So that’s what a Hoon looks like.
With three examples to look at, including my own, I was starting to wonder if humanoid might be the standard model for intelligence in the universe. Might be better not to speculate, but it seemed limiting in a TV show kind of way.
One Hoon faced the screen while two more stood in the background poking at flashing lights with sausage-fingers. The projection took up most of one wall on the Shalash bridge, but with everything on it scaled to the Hoon, I couldn’t really tell how big they were. Each seemed to be about as broad across the shoulders as she/he/it stood tall, built along rhinoceros lines but without the long faces and lacking horns. Large bone ridges hung over deep set eyes and their heads reminded me of cinder blocks rounded at the corners, or maybe squarish pumpkins. Tiny ears sat too far forward and, as far as I could tell, they were completely hairless. Visible flesh, shades of grey marked by spots and swirls in various browns, had a texture like goose pimples and I wondered if it might be natural armor. They wore clothes straining at the seams, probably designed by the same person who did the uniforms for the first Star Trek movie back in the 70s, and in the same colour palette.
But I couldn’t tell how big they actually were. If I arbitrarily assigned my son’s height to the one facing me, I’d guess it to be three or four hundred pounds of possibly armor-plated humanoid. What kind of environment had the Hoon evolved in? And why would any species in its right mind want to go to war with them? But then, maybe he only came up to my ankle.
It had been a lot easier to wrap my head around the Shalash, mentally summarizing their appearance with the phrase ‘space elves’. Pumpkin-headed disco rhinos didn’t quite have the same easy visualization.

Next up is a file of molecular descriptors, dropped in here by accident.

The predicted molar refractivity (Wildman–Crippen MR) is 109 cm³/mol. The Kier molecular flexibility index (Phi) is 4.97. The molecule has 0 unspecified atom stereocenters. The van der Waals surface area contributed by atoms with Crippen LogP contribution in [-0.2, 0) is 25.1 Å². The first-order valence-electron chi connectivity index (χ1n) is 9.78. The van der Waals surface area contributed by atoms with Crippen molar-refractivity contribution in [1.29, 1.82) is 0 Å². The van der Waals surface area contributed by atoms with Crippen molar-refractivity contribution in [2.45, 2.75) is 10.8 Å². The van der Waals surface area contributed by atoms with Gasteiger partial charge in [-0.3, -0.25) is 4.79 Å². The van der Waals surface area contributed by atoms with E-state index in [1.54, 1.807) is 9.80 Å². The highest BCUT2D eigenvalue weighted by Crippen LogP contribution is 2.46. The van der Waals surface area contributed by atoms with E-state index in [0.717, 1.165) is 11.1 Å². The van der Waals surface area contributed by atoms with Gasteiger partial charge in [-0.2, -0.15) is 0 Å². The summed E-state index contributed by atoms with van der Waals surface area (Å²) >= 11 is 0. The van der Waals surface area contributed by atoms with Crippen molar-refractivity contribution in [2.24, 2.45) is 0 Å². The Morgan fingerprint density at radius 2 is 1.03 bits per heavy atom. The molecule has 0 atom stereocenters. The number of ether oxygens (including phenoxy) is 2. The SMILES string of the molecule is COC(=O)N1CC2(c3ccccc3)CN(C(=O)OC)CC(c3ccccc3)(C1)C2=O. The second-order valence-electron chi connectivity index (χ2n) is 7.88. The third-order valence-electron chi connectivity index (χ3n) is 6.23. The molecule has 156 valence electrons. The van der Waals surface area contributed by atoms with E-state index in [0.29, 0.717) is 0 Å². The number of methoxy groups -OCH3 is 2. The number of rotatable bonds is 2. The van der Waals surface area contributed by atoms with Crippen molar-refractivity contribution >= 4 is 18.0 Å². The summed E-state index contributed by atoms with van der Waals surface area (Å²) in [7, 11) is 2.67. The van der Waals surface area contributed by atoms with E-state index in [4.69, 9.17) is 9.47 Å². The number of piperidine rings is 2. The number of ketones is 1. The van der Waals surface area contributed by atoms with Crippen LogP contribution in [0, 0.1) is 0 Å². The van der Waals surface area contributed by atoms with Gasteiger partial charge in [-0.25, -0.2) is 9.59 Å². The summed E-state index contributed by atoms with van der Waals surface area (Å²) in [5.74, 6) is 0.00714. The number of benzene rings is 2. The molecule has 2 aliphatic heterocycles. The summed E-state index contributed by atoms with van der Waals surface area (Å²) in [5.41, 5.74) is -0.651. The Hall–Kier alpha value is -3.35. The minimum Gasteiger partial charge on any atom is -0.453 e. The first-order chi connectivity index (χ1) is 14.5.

The Hoon facing us, apparently Mahyul’s equivalent equal in ambassadorial authority and negotiating power, spat and growled for a long time in what I assumed to be its native language. Unlike the Shalash on the bridge around me, I didn’t have an implant programmed in Hoon so it might have been a dog fighting with itself for the sense the speech made to me. It didn’t exactly hurt my ears, but I wouldn’t go out of my way to attend a lecture.
Ambassador Mahyul stood a few feet back from the centre of the screen. I couldn’t read the tone of her voice or the expression on her face and had a variety of disgusted thoughts with myself over why I should be able to do either effectively. Hatred or distrust or greeting a long lost cousin, I’d have a hard time trying to read a trained human diplomat. Well, probably an impossible time, but I managed okay with normal people. Mahyul’s words I had to take at face value.
“I did not signal to waste your time, Ambassador. The humans are a fractured people of many nation states. The government hosting your vessel is not ready to communicate with the government hosting mine. Without the ability of the Intermediaries to communicate, we accomplish nothing here. How long will the truce hold without true negotiation? I ask only that you provide access to a specific wavelength and frequency for your Intermediary. We will provide the same and I will also make the request of the Asoolianne. Are you so fond of war, Ambassador? Shall we not allow the little we were able to agree to?”